The two Connecticut tribes that are trying to jointly build a satellite casino in East Windsor are sweetening their proposal to the state by offering up additional tax money generated from the wished-for slot machines.
The Mashantucket Pequot and Mohegan tribal nations, operating under the commercial partnership name MMCT, are petitioning lawmakers to allow them to place a third gambling venue in the north-central region of the state just south of the Massachusetts border. With the $950 million MGM Springfield set to open next year, the Native American groups are justly concerned with losing gambling money to the megaresort.
Connecticut’s General Assembly must soon decide whether to authorize the East Windsor site.
To entice votes, MMCT announced this week they are willing to guarantee that revenue checks from their two current casinos, Foxwoods and Mohegan Sun, will continue being sent to the state. As an additional incentive, the tribes said they would be willing to share 25 percent of the East Windsor slot money as well.
“I don’t know if it changes the overall possibility of the bill becoming law, but it doesn’t hurt,” Connecticut House Speaker Joe Aresimowicz (D-Berlin) told reporters. “I think it’s still a 50-50 proposition.”
Millions at Stake
Connecticut’s gaming compact with the tribes mandates that 25 percent of their gross slots revenue is paid to the state. That equates to more than a quarter of a billion dollars each year, a crucial budget funding source that is in partial jeopardy of being lost, the tribes contend.
Connecticut’s General Assembly and its State Senate Public Safety and Security Committee are tasked with signing off on the East Windsor casino because the venue wouldn’t be constructed on sovereign tribal land. While allowing the tribes to add another casino to compete with Massachusetts’ gambling expansion in order to keep money in the Constitution State seems like a no-brainer, there are serious potential legal consequences.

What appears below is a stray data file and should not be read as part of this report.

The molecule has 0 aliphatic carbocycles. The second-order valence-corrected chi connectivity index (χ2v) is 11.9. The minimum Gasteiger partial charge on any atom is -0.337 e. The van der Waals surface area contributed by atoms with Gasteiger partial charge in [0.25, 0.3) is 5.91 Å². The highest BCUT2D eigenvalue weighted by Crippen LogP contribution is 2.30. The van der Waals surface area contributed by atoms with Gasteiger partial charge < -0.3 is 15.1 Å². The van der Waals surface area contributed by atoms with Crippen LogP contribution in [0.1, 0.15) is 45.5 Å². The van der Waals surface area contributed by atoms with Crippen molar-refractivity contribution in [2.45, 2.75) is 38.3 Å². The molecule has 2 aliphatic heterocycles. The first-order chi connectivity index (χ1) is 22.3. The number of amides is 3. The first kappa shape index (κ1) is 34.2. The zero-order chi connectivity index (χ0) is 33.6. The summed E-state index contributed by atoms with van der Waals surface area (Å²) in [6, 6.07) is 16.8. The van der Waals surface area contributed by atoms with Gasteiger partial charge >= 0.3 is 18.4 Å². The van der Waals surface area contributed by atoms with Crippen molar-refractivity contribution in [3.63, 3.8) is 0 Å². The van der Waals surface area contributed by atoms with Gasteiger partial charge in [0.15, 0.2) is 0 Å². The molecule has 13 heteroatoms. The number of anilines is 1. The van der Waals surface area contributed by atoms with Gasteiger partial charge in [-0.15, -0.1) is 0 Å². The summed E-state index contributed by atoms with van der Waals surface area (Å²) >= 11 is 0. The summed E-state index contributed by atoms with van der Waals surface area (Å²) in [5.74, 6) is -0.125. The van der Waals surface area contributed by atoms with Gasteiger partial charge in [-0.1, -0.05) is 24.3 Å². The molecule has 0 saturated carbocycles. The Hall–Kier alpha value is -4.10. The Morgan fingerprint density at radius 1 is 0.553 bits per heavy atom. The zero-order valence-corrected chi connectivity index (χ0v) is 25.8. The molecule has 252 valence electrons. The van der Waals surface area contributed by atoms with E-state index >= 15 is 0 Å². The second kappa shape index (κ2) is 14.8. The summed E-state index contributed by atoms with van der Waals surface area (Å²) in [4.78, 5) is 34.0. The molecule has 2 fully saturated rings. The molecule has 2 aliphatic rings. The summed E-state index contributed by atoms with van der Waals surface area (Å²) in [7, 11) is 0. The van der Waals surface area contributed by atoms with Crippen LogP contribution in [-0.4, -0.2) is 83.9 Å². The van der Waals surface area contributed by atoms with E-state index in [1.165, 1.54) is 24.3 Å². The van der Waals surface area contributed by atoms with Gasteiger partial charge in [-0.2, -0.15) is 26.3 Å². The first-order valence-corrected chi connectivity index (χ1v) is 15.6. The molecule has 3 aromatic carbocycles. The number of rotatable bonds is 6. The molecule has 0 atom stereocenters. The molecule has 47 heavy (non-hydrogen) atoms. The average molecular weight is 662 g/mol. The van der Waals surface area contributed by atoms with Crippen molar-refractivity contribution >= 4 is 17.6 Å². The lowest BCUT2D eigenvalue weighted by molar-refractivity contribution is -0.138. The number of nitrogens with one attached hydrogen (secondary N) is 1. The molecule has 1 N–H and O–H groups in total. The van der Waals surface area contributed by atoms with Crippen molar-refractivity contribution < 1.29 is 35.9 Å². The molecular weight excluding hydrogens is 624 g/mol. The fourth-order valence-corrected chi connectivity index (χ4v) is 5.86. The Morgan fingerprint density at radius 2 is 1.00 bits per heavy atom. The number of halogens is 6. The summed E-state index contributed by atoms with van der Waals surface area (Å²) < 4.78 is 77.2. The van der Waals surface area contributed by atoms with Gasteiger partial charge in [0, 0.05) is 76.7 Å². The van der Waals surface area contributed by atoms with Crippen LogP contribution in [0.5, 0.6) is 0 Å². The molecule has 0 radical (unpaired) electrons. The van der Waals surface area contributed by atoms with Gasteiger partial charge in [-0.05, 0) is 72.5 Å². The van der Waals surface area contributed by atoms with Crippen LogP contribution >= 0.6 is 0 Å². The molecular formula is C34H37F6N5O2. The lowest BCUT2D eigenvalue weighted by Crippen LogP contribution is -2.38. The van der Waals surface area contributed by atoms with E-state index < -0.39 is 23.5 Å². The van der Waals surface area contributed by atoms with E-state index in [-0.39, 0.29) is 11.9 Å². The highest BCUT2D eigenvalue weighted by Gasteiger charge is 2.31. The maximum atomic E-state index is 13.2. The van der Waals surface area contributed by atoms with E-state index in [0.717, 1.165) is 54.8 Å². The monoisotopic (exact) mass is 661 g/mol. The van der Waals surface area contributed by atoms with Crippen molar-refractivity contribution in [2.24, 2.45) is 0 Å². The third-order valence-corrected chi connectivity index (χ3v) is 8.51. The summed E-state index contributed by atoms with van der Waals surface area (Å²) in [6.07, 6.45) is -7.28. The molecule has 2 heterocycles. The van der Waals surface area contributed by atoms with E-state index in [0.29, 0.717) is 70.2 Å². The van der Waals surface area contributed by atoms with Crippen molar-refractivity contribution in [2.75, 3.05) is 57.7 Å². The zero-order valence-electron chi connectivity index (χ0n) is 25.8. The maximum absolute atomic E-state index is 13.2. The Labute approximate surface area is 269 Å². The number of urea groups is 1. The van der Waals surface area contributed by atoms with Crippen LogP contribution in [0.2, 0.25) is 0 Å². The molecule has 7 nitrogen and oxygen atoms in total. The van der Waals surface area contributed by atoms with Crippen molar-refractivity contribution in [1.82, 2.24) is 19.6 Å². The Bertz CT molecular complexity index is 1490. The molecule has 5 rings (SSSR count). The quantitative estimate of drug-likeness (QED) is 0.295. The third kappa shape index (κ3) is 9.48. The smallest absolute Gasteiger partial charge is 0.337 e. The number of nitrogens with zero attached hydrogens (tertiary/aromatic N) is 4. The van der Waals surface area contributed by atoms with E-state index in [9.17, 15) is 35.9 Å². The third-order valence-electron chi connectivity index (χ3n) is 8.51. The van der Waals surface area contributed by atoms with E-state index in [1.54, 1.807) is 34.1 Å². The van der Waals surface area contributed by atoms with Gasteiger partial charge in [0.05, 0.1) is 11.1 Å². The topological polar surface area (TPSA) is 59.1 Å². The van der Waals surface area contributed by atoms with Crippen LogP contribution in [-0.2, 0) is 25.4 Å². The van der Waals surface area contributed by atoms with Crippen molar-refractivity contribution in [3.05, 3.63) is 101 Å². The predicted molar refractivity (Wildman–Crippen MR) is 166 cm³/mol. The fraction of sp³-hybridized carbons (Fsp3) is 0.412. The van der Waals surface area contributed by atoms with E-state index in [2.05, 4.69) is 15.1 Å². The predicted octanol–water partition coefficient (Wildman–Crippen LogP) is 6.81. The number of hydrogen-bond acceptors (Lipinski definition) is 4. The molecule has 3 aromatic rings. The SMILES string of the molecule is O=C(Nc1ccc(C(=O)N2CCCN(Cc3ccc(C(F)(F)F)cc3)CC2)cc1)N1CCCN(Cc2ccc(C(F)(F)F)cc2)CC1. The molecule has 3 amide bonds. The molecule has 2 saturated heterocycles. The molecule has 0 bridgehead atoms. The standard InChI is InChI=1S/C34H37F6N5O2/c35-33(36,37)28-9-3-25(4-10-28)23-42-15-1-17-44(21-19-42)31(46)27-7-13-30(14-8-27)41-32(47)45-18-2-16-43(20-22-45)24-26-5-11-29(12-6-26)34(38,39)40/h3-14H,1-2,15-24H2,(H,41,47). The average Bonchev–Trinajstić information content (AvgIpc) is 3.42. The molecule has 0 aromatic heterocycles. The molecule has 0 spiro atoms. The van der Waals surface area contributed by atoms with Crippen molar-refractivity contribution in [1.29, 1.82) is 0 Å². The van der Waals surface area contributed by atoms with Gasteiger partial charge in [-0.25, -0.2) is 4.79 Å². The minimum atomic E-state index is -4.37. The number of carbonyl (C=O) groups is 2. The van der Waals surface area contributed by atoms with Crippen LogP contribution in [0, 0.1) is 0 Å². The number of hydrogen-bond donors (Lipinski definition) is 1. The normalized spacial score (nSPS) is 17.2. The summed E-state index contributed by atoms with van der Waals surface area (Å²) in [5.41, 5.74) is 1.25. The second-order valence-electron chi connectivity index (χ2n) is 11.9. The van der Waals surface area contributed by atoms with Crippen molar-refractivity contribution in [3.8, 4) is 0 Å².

The main concern is that by authorizing a third casino, despite being presented by the tribes themselves, the state would essentially be terminating a decades-old contract with the Native American groups.
Under the longstanding compact, the two tribes have exclusivity to operate casinos on their sovereign lands. The contract states that should Connecticut free the market or authorize off-sovereign land gaming, the tribes would no longer be legally required to share 25 percent of their slot revenue with Hartford.
Asked by Governor Dannell Malloy (D) to prepare a formal opinion on the matter, state Attorney General George Jepsen said last month that the satellite casino raises a variety of concerns, providing more unease for lawmakers.
“The risks . . . while impossible to quantify with precision, are not insubstantial and cannot be mitigated with confidence,” Jepsen opined.
MGM, which hopes the Connecticut General Assembly votes no on the satellite casino in East Windsor, argues if the state wants to expand gambling to off-sovereign lands, it should allow public bidding.
East Windsor is just 13 miles south of Springfield. The Nevada-based gaming bigwig says Connecticut would essentially be discriminating against outside companies in only allowing MMCT to win a non-tribal gaming casino license.